Error rate measurement on a DVD+R. The error rate is still within a healthy range.

Wary of being caught in a repeat of the costly videotape format war between VHS and Betamax in the 1980s, he convened a group of computer industry experts, including representatives from Apple, Microsoft, Sun Microsystems, Dell, and many others.

Video tape recorder

Tape recorder designed to record and play back video and audio material from magnetic tape.

AMPEX quadruplex VR-1000A, the first commercially released video tape recorder in the late 1950s; quadruplex open-reel tape is 2 inches wide
The first "portable" VTR, the suitcase-sized 1967 AMPEX quadruplex VR-3000
1976 Hitachi portable VTR, for Sony 1" type C; the source and take-up reels are stacked for compactness. However, only one reel is shown here.
Scanning techniques used in video tape recorders. (A) Transverse scanning used in the early quadriplex system requires several vertical tracks to record a video frame. (B) Helical scan, by recording in long diagonal tracks, is able to fit a full video field onto each track. The first full-helical system uses one head, requiring tape to wrap fully around the drum. (C) Half-helical system with 2 heads only requires tape to wrap 180° around the drum.
Sony Betacam-SP VTP BVW-65 VTR
1995 Panasonic D5 Digital VTR, model AJ-HD3700H. The front control panel is hinged below the cassette slot, so that it may be tilted outward to a more comfortable viewing angle for the operator.

It was soon followed by the competing VHS (Video Home System) format from JVC in 1977 and later by other formats such as Video 2000 from Philips, V-Cord from Sanyo, and Great Time Machine from Quasar.

Videotape format war

"VCR"-format cassettes in case (left) and on own (right). A full-size CD is shown for scale.
Size comparison between a Betamax cassette (top) and a VHS cassette (bottom)

The videotape format war was a period of competition or "format war" of incompatible models of consumer-level analog video videocassette and video cassette recorders (VCR) in the late 1970s and the 1980s, mainly involving the Betamax and Video Home System (VHS) formats.

Magnetic tape

Medium for magnetic storage, made of a thin, magnetizable coating on a long, narrow strip of plastic film.

7-inch reel of ¼-inch-wide audio recording tape, typical of consumer use in the 1950s–70s
Compact Cassette
A VHS helical scan head drum. Helical and transverse scans made possible to increase the data bandwidth to the necessary point for recording video on tapes, and not just audio.
Small open reel of 9 track tape
Quarter inch cartridges, a data format commonly used in the 1980s and 1990s.

VHS

Ampex

American electronics company founded in 1944 by Alexander M. Poniatoff as a spin-off of Dalmo-Victor.

Former Ampex headquarters on Broadway in Redwood City, California
Ampex 601 playing a recording of "Les Paul's New Sound, Vol. II". Made in Redwood City, California, c. 1956.
Internals of Ampex Fine Line F-44, a 3-head Ampex home-use audio tape recorder, c. 1965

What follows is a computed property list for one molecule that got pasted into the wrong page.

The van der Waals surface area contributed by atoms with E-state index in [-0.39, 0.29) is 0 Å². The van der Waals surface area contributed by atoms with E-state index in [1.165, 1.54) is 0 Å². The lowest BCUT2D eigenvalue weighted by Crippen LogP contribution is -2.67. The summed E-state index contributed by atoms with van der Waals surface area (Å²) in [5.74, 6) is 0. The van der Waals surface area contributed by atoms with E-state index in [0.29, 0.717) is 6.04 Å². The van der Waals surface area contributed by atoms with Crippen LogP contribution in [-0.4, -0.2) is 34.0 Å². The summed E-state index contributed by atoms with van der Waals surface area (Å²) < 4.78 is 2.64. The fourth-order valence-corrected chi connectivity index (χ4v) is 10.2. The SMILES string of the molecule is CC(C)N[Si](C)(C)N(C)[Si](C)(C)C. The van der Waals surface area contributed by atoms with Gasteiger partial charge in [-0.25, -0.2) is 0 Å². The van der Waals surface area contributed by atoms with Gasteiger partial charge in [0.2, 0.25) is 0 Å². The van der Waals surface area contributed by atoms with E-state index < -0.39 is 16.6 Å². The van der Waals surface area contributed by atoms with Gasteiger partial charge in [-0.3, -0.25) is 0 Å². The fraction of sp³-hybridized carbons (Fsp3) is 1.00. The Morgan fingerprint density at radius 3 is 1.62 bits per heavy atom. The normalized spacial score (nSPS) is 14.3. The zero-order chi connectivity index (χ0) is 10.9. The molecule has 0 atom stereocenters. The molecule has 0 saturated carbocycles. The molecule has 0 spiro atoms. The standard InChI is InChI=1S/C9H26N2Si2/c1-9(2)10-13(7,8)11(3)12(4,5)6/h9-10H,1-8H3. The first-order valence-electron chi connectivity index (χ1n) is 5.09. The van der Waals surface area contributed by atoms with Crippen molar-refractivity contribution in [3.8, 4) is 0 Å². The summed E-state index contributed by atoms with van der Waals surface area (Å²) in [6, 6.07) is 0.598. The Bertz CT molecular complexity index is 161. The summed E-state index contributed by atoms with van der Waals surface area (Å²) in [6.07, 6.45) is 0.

AMPEX model 300 half-inch three-track recorder
AMPEX 440 (2tr, 4tr) & 16-track MM 1000
AMPEX VR-1000A (1950s)
AMPEX VR-3000 (1967)
HS-100 disc
HS-100 Controller
AMPEX DCT-1700D (1992)
Ampex Model 1250 tube stereo tape recorder c. 1962 – Designed for the high end consumer market
The 5 watt Ampex tube stereo amplifier as it lay hidden inside the Model 970 shown in photo above.
The VR 1000-B model (1961)
Ampex VR2000 Amtec, Colortec, and Procamp
Ampex VR-2000 2-inch Quadruplex VTR (1960)
Ampex AVR-2 2-inch Quad VTR
Ampex AVR-3 Quad VTR
Ampex VR8800 VTR, Type-A
Ampex portable reel tape recorder
Ampex HS-100 slow-mo unit
Ampex VPR6 VTR
Ampex 350 Reel to Reel
Ampex Reel to Reel, model 300-3 {{frac|2}}" tape
Ampex model 300 preamps and Sel-Sync unit
Ampex VTR, VPR 1, Type A VTR
Ampex video tape at the National Museum of American History

While the quadruplex recording system per se is no longer in use, the principle evolved into the helical scanning technique used in virtually all video tape machines, such as those using the consumer formats of VHS, Sony Betamax and Video 2000.

Sony

Japanese multinational conglomerate corporation headquartered in Kōnan, Minato, Tokyo, Japan.

A Sony TR-730 transistor radio made in Japan, circa 1960
Sony Store in Nagoya, Japan
A rare Japanese market Betamax TV/VCR combo, the Model SL-MV1
First Sony Walkman TPS-L2 from 1979 (Expo in Sony Building at Ginza, Chuo-Ku, Tokyo)
Front side of a Sony 200GB Blu-ray disc
Sony at Westfield Riccarton shopping centre in Christchurch, New Zealand
The logo of Bravia television. Its backronym is "Best Resolution Audio Visual Integrated Architecture".
Notebook Sony Vaio. Sony has axed its loss-making PC business in 2014.
Xperia, the product device name for a range of smartphones from Sony.
Sony Interactive Entertainment headquarters in San Mateo, California
The PlayStation 2 is the best-selling video game console of all time
Sony Pictures Plaza, next to the main studio lot of Sony Pictures in Culver City, California
The main entrance to the Sony Pictures Entertainment studio lot in Culver City
Sony Music Entertainment headquarters in New York City, United States
Headquarters of Sony Financial Group in Tokyo, Japan

Sony was involved in the videotape format war of the early 1980s, when they were marketing the Betamax system for video cassette recorders against the VHS format developed by JVC.